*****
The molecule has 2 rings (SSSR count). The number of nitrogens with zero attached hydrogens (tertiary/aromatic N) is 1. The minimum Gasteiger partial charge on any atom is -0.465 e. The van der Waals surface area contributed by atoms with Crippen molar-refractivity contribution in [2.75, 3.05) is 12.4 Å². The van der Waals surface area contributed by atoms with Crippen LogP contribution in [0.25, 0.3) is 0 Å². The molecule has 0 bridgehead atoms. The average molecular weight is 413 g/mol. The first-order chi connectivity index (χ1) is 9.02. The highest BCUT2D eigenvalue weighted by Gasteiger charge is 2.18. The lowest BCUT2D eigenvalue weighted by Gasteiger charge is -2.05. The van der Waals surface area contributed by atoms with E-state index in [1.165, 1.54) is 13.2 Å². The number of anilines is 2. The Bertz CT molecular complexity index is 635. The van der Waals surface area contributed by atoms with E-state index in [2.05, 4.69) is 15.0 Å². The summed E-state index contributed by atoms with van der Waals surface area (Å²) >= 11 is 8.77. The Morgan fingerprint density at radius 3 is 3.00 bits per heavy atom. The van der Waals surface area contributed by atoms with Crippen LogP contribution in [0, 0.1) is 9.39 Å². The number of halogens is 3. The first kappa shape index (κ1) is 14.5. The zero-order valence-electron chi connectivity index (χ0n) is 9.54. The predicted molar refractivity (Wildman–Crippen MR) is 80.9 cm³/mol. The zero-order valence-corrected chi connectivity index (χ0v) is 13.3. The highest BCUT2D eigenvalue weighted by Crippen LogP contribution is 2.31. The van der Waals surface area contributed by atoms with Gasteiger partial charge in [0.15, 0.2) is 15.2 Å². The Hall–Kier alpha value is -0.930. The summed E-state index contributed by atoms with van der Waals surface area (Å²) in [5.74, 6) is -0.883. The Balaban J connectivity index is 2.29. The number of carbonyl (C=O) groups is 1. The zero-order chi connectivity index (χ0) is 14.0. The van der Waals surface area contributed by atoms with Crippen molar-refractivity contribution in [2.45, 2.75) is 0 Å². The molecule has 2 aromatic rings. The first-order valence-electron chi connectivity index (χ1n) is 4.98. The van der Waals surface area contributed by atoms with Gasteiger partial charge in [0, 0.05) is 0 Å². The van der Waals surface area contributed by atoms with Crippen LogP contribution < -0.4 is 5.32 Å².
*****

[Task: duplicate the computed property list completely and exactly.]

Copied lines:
The molecule has 2 rings (SSSR count). The number of nitrogens with zero attached hydrogens (tertiary/aromatic N) is 1. The minimum Gasteiger partial charge on any atom is -0.465 e. The van der Waals surface area contributed by atoms with Crippen molar-refractivity contribution in [2.75, 3.05) is 12.4 Å². The van der Waals surface area contributed by atoms with Crippen LogP contribution in [0.25, 0.3) is 0 Å². The molecule has 0 bridgehead atoms. The average molecular weight is 413 g/mol. The first-order chi connectivity index (χ1) is 9.02. The highest BCUT2D eigenvalue weighted by Gasteiger charge is 2.18. The lowest BCUT2D eigenvalue weighted by Gasteiger charge is -2.05. The van der Waals surface area contributed by atoms with E-state index in [1.165, 1.54) is 13.2 Å². The number of anilines is 2. The Bertz CT molecular complexity index is 635. The van der Waals surface area contributed by atoms with E-state index in [2.05, 4.69) is 15.0 Å². The summed E-state index contributed by atoms with van der Waals surface area (Å²) >= 11 is 8.77. The Morgan fingerprint density at radius 3 is 3.00 bits per heavy atom. The van der Waals surface area contributed by atoms with Crippen LogP contribution in [0, 0.1) is 9.39 Å². The number of halogens is 3. The first kappa shape index (κ1) is 14.5. The zero-order valence-electron chi connectivity index (χ0n) is 9.54. The predicted molar refractivity (Wildman–Crippen MR) is 80.9 cm³/mol. The zero-order valence-corrected chi connectivity index (χ0v) is 13.3. The highest BCUT2D eigenvalue weighted by Crippen LogP contribution is 2.31. The van der Waals surface area contributed by atoms with Gasteiger partial charge in [0.15, 0.2) is 15.2 Å². The Hall–Kier alpha value is -0.930. The summed E-state index contributed by atoms with van der Waals surface area (Å²) in [5.74, 6) is -0.883. The Balaban J connectivity index is 2.29. The number of carbonyl (C=O) groups is 1. The zero-order chi connectivity index (χ0) is 14.0. The van der Waals surface area contributed by atoms with Crippen molar-refractivity contribution in [2.45, 2.75) is 0 Å². The molecule has 2 aromatic rings. The first-order valence-electron chi connectivity index (χ1n) is 4.98. The van der Waals surface area contributed by atoms with Gasteiger partial charge in [0, 0.05) is 0 Å². The van der Waals surface area contributed by atoms with Crippen LogP contribution < -0.4 is 5.32 Å².